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Bookstores slug it out over name. World's largest river "consulting my legal people"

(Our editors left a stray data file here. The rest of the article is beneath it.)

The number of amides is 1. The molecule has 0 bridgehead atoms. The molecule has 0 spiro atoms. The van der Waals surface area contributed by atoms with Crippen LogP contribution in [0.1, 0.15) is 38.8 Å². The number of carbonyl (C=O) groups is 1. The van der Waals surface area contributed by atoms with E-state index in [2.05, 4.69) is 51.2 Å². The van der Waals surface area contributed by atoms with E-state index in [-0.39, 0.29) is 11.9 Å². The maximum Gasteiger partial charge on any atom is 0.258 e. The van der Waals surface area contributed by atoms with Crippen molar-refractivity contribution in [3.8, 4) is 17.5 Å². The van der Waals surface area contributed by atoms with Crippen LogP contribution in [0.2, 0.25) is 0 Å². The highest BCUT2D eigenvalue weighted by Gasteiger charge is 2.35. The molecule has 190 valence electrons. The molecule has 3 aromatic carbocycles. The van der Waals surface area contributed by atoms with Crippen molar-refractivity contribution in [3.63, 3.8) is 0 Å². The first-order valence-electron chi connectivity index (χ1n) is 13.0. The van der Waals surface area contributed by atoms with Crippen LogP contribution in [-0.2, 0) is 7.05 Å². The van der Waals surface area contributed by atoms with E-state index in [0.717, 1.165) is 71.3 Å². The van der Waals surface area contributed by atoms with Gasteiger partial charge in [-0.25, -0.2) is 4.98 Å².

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Internet bookstore Amazon.com has been hit with a writ by a Minnesota bookshop also called Amazon. The real-world store's suite, filed with the Minneapolis US District Court, claims its virtual-world rival is infringing on its trademark and confusing its customers. "The rapid growth and vast size of Amazon.com, along with its massive marketing expenditures, is overwhelming Amazon Bookstore and negating its attempts to alleviate the confusion and preserve its unique identity," said the real-word store's lawyer, Mathias Samuel. And, according to the Reuters news agency, the store is seeking an injunction to prevent Amazon.com using the word 'Amazon' and to have the virtual-world store's trademark registrations rescinded. A harsh policy, you might think. And you can't help wonder why Amazon Bookstore has waited until now. Samuel's response to Reuters was to claim that "it wasn't until recently that Amazon.com became widespread". If that's the case, he clearly has a very broad definition of the word 'recently'. "The problem here is confusion," he added. "Customers are confused." This surprises us, book-buying being generally the province of the more intelligent members of society and perhaps even some lawyers. And we can't help but wonder, cynical sods that we are, whether this case is the Internet equivalent of the teams of legal eagles sent to accidents to sign up victims for compensation suits. Samuel didn't say whether he was pursuing damages on behalf of his client, but its hard not to conclude that this is what it's all about, and that Amazon Bookstore will settle for a large cheque. Still, Amazon.com may fight it out -- yesterday, the company had yet to see the suit so we are still awaiting its response. ® UpdatedSee Amazon sues Amazon

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